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Interview Tips

What Not To Say In An Interview

Date Posted: Aug 28, 2008

You are confident and feel you will be able to present yourself well and provide needed or excellent answers to important questions in order to pass your interview. However, remember that knowing what to say and do is as important as knowing the things that you should avoid to say or actions you should be careful not to show.


So here's one last reminder before going to that interview. Here are things that you should keep mum about and other things to avoid so you don’t create a bad impression.


Do not say bad things about former employers. Even if it is true that you hated your last job and everything about it (e.g. the boss, the organizations, work ethics of former officemates) it is not proper to vent out how much you dislike them during an interview. If there is really hardly any nice things you can say about the job and the boss, it creates an impression that you are a whiner and if ever hired will also say bad stuff about the company that you’ve worked for to others.


However do not lie either and say that you love your former job or boss when you really don't. If you had bad experience with a former job, explain why the work organization and management was not right for you and mention what kind of job and boss you think you will be able to work best.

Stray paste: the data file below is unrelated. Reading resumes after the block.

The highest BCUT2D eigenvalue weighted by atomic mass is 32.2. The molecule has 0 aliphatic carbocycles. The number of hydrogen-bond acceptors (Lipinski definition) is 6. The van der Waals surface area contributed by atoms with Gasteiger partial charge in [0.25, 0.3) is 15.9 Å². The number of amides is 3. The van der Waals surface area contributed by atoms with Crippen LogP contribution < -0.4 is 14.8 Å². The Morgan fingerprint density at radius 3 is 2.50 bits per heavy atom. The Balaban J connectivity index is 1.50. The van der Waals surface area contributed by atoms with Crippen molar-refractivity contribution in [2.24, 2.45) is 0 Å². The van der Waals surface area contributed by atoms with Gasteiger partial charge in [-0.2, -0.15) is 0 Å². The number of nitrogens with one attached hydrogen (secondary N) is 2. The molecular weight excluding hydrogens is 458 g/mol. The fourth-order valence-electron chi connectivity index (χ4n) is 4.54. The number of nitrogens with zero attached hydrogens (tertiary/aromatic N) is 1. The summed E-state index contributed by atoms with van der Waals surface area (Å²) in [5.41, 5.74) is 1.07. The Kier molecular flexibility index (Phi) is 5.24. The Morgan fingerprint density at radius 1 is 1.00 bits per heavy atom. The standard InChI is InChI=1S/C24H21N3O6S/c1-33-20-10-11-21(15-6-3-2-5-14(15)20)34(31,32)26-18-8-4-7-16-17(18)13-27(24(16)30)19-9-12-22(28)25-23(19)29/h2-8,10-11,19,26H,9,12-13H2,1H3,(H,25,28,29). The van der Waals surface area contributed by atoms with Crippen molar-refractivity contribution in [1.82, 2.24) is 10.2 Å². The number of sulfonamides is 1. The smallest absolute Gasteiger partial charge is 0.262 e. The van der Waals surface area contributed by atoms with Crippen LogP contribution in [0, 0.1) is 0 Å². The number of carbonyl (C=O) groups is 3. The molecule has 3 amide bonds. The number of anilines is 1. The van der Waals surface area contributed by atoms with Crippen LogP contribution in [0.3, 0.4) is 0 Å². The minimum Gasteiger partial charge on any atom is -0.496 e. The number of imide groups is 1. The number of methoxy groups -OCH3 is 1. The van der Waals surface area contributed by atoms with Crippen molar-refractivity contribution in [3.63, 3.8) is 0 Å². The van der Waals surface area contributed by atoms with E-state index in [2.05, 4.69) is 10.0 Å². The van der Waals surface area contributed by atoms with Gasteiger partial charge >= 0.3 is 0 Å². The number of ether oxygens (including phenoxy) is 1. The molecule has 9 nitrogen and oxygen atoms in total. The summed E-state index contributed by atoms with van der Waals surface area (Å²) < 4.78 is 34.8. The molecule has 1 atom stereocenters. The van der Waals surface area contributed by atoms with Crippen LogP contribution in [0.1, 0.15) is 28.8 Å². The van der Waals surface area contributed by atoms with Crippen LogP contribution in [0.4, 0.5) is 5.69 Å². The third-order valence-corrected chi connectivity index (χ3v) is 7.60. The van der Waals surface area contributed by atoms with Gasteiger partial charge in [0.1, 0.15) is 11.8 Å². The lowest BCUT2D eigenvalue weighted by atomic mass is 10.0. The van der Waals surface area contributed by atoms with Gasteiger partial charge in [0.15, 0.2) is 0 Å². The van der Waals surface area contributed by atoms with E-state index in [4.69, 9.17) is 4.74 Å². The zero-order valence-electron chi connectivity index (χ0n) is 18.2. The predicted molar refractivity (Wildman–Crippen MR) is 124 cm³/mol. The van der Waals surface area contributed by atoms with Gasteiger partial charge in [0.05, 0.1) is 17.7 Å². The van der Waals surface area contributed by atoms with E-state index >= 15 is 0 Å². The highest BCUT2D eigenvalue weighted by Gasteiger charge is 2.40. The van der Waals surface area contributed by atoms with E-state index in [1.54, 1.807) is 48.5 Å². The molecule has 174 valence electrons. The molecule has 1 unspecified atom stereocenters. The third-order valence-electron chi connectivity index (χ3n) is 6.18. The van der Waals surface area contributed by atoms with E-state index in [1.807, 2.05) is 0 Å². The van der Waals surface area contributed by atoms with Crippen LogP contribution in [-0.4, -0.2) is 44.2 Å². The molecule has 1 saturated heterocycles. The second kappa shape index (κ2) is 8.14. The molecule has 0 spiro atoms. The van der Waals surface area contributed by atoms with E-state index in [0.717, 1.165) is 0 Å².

Do not display ignorance. One of the most common questions asked during an interview is if your knowledge about the job and the company you are applying for. The interviewer would expect you to at least have an idea, so saying that you know nothing about the company would turn off most interviewers. So doing some research to prepare your answers to this question will pay off.


Do not display lack of interest. Towards the end of the interview, the interviewer is likely to ask if you have any questions for him/her. This is your chance to inquire some things about the company and the job so don't waste it by saying you don't have any questions. This will show that you are not interested with the job and probably will not be an efficient employee.


Do not ask for a leave or day off right away. Employers are humans too so they understand that workers need to have a time off from work so day off and paid vacation leaves are common benefits enjoyed by a regular worker. However discussing your need for day offs and vacation leaves is not discussed during an interview.  In fact that should be the farthest thing from your mind if you are seriously looking for a full time job.

Do not be too demanding. Saying that you want to earn this much in less than a year of work or expect to get a promotion fast would signal that you are a goal-oriented and ambitious person and may probably be a good sign at some point but not during an interview.  Instead of saying what you expect to get from working in the company, specify first how the company can benefit from hiring you.


Do not cross boundaries. Some interviewers make an effort to make the applicant feel at home and relaxed by sounding less formal and asking a bit of light personal questions. If this happens, be grateful for the thoughtfulness but don't forget to remain formal and civil still. Avoid crossing the boundaries by asking very personal questions or sharing very personal information about you that is in no way related to the job.


Do not sound so rehearsed. Yes you have prepared and anticipated possible answers but do not make your answers sounds like you are just delivering a script.


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